Disappointed by enrollment in its stopgap health plans for patients with pre-existing conditions, the federal government is taking the almost unheard-of step of slashing premiums for such coverage, according to Kaiser Health News.
The U.S. Department of Health and Human Services said it would cut premiums by about 20 percent in 2011 in 23 states and the District of Columbia, where it operates the program. HHS would ask the states that operate the program on their own to cut rates as well.
Enrollment in the Pre-Existing Condition Insurance Plan has lagged far behind projections that 375,000 people would enroll this year. Little more than 8,000 people enrolled nationally, even though the federal government has provided the plan with $5 billion in funding. The Congressional Budget Office estimated that as many as 200,000 Americans would be enrolled by 2013--the year before such plans would be replaced by insurance exchanges operating on the state level.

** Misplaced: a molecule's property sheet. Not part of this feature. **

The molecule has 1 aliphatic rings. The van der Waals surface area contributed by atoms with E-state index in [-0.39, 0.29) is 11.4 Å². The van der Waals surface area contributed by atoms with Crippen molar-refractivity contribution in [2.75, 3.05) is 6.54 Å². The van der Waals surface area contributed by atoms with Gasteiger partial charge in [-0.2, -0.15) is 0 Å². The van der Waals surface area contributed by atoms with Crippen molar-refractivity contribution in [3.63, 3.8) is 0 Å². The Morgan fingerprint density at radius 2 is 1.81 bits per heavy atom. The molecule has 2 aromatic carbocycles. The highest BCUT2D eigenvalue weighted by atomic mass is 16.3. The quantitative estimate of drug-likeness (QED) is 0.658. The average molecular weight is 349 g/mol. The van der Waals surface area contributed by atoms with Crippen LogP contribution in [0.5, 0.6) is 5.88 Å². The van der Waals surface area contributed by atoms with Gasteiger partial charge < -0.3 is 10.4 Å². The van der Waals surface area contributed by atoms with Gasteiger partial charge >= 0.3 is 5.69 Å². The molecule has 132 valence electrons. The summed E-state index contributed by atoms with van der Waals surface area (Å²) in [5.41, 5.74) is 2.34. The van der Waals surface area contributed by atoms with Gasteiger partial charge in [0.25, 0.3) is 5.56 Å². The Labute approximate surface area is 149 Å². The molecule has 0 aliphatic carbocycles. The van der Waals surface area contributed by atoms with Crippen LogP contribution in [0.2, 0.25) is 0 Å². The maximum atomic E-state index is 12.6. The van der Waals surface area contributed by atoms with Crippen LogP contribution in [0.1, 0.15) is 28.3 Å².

Enrollment appears to be dictated in part by premiums. Pennsylvania, which charges one of the lowest rates in the program--$283 a month--has 1,657 enrollees, more than 20 percent of the nationwide total and 1,000 more than any other state. In Missouri, where premiums start at 50 percent higher than Pennsylvania and can top out at nearly $1,000 a month, only 101 residents have enrolled.